Image: Chinese naval missile destroyer
Toru Hanai  /  Reuters
The Chinese naval missile destroyer Shenzhen enters Tokyo Bay on Wednesday, the first such port call since World War II.
updated 11/27/2007 9:17:32 PM ET 2007-11-28T02:17:32

A Chinese warship dropped anchor off Tokyo on Wednesday for the communist nation’s first military visit to Japan since World War II, in a highly symbolic display of improving ties between the two Asian giants.

The port call by the guided missile destroyer Shenzhen was part of a mutual exchange that will bring a Japanese warship on a visit to China at a later date. It was the first visit ever to Japan by Communist China’s People’s Liberation Army.

The Chinese ship arrived under heavy security with a Japanese destroyer as its escort and a half dozen helicopters buzzing the sky.

On board, a navy band played “Anchors Away,” while a cheering section of Chinese well-wishers brought by bus by the embassy waved Chinese flags and performed a lion dance.

During its four-day stay, the Shenzhen will be opened to the Japanese public for tours. It will also dock at the Japanese naval headquarters in Yokosuka, just south of the capital, before returning to its home base in the southern Chinese port of Zhanjiang.

Diplomatic relations between Japan and China, two nations which are increasingly vying for economic and political clout in the region, have visibly improved over the past year.

Ties hit a low two years ago over territorial disputes and Japanese leaders’ visits to a Tokyo war shrine, which many Chinese saw as inflammatory. But both sides have toned down their rhetoric and agreed to expand political and military exchanges.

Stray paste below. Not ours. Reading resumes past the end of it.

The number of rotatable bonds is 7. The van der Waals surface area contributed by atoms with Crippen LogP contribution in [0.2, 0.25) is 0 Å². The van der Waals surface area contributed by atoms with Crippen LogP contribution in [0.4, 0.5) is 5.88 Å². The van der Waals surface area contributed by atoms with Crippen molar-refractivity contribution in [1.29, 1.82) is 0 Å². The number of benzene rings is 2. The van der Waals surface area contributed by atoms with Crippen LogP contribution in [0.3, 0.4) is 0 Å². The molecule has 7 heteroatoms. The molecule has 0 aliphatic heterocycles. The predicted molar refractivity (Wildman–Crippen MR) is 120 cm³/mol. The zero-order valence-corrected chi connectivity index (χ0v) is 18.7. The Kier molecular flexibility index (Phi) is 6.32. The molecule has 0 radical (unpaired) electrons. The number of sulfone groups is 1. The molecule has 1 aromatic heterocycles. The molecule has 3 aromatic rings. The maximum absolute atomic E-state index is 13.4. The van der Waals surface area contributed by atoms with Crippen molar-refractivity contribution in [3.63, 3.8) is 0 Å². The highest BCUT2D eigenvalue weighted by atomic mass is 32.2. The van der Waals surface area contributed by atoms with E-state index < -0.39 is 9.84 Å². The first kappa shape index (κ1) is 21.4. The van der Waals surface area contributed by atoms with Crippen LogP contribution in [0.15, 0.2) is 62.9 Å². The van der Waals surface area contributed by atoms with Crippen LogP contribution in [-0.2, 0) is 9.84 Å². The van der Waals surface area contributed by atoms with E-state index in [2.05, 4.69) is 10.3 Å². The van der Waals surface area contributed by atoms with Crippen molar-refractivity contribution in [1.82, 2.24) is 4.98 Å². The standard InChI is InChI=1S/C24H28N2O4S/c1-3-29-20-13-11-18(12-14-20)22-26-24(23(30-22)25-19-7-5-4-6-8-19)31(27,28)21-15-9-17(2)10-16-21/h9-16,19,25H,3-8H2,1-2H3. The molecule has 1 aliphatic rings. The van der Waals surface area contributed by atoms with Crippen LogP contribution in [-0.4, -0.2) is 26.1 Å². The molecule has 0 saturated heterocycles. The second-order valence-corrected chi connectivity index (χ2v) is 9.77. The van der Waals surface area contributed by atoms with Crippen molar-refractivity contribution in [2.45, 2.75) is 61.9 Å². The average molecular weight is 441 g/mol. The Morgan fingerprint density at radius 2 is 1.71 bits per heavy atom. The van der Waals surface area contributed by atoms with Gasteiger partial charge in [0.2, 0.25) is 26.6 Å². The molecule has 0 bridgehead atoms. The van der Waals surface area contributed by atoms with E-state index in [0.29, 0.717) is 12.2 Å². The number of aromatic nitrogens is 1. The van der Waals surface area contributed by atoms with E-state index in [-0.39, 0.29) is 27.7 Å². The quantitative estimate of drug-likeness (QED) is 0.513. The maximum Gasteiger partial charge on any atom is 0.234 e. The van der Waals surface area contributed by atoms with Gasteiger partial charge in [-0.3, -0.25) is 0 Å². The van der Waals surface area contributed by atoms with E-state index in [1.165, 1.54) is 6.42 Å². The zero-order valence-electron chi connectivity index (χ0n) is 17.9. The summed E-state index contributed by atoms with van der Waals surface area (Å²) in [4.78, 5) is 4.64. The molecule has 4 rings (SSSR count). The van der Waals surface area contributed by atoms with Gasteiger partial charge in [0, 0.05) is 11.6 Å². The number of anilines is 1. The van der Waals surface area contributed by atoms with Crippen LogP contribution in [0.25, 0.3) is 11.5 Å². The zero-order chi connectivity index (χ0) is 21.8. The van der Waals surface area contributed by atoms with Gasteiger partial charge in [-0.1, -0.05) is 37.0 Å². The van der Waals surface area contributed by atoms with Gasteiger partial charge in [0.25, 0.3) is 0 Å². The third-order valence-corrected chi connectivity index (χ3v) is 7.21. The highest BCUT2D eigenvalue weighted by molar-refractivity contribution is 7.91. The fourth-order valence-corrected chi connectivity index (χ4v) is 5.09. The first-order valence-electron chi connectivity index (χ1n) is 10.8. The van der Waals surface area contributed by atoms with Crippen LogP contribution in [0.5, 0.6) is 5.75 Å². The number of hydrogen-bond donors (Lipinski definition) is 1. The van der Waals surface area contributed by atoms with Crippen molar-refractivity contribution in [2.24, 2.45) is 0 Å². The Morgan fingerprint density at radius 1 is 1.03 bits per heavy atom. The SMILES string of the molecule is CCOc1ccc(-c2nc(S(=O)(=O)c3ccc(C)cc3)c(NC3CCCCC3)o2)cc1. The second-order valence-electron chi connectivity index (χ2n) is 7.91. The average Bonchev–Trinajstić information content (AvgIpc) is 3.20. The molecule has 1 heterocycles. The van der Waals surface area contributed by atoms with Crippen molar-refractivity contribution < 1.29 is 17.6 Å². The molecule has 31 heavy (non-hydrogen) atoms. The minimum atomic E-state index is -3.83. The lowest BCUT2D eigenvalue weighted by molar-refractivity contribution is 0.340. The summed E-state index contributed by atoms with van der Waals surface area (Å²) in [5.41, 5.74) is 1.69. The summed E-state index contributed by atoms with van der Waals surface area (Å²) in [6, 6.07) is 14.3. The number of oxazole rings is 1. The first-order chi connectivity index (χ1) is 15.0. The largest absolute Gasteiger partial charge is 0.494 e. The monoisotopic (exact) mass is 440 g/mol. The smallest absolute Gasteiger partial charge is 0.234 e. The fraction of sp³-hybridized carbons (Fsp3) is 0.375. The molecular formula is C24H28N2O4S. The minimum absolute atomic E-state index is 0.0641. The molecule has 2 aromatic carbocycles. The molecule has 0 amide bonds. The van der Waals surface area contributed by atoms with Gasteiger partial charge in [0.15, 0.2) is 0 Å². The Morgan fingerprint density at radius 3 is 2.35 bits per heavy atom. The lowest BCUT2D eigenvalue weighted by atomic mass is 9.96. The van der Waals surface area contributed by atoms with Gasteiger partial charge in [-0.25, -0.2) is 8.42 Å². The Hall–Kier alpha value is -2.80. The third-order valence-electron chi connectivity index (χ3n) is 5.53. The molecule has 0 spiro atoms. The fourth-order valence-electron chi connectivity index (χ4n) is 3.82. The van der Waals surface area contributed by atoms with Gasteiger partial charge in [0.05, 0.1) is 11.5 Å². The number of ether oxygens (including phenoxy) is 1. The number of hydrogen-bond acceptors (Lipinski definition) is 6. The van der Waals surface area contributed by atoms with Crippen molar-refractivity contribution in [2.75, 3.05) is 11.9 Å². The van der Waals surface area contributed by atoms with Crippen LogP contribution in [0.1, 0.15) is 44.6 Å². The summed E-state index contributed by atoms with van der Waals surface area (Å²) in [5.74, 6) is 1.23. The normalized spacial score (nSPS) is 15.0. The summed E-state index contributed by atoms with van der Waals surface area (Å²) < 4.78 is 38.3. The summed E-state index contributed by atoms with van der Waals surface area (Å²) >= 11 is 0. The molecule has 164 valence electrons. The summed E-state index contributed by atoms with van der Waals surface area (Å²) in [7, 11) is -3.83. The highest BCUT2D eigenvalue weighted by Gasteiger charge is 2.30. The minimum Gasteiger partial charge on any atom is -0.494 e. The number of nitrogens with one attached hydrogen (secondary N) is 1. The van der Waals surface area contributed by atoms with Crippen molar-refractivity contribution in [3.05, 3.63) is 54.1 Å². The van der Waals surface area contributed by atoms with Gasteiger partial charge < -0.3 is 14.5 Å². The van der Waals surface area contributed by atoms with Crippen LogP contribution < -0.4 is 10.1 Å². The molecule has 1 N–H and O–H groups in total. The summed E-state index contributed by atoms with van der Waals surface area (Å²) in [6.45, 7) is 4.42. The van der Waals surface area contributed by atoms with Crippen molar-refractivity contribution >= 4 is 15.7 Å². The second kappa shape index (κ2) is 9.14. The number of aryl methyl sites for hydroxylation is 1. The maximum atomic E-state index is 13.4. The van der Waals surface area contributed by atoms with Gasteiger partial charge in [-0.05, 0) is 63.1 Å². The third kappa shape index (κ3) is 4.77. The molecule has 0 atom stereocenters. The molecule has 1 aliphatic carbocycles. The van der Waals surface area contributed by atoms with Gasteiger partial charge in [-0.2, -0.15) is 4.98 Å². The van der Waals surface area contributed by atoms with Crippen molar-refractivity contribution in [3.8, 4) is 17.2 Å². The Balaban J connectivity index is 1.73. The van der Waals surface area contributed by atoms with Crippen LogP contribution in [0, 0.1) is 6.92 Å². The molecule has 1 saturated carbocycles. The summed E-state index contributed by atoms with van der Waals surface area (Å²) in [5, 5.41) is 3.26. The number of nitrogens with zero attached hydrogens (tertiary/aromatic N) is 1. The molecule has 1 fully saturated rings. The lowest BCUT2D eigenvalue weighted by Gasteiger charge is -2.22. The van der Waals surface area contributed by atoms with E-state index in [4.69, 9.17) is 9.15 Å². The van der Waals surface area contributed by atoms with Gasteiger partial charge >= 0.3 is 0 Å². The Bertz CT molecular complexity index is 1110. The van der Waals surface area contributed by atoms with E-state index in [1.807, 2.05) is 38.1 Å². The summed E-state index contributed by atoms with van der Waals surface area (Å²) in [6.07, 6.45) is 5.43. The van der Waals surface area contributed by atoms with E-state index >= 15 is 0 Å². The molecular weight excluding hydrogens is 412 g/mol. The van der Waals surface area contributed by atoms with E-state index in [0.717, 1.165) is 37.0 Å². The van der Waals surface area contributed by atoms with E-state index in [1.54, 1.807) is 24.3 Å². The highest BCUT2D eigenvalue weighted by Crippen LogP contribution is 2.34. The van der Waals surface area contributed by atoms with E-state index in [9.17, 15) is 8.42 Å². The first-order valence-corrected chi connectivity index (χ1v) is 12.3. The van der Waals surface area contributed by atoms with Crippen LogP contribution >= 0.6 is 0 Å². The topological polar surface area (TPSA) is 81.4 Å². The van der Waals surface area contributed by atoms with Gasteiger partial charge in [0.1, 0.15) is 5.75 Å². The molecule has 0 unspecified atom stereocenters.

China said before the Shenzhen departed for the trip that it hoped the call would “have a positive effect on the development of the relationship between the two countries and their defense departments.”

Still, distrust between Beijing and Tokyo runs deep, particularly in military issues.

Japan’s brutal invasion and occupation of much of China in the 1930s and 1940s have left a legacy of bitterness, one that Beijing has occasionally stoked to cater to nationalist sentiments.

Japanese officials, meanwhile, have repeatedly expressed concerns about China’s surging military spending in recent years, calling for more transparency.

Japan and its top ally, the United States, are especially concerned with China’s growing naval capabilities and its development of submarines that can operate farther away from China’s shores for longer periods.

Washington, which has some 50,000 troops based in Japan, sees China’s military growth as a potentially destabilizing factor in Asia.

Beijing last week deeply embarrassed the U.S. by refusing to allow the USS Kitty Hawk aircraft carrier and its battle group entry into the port of Hong Kong.

The Kitty Hawk is home-ported in Japan.

Copyright 2007 The Associated Press. All rights reserved. This material may not be published, broadcast, rewritten or redistributed.


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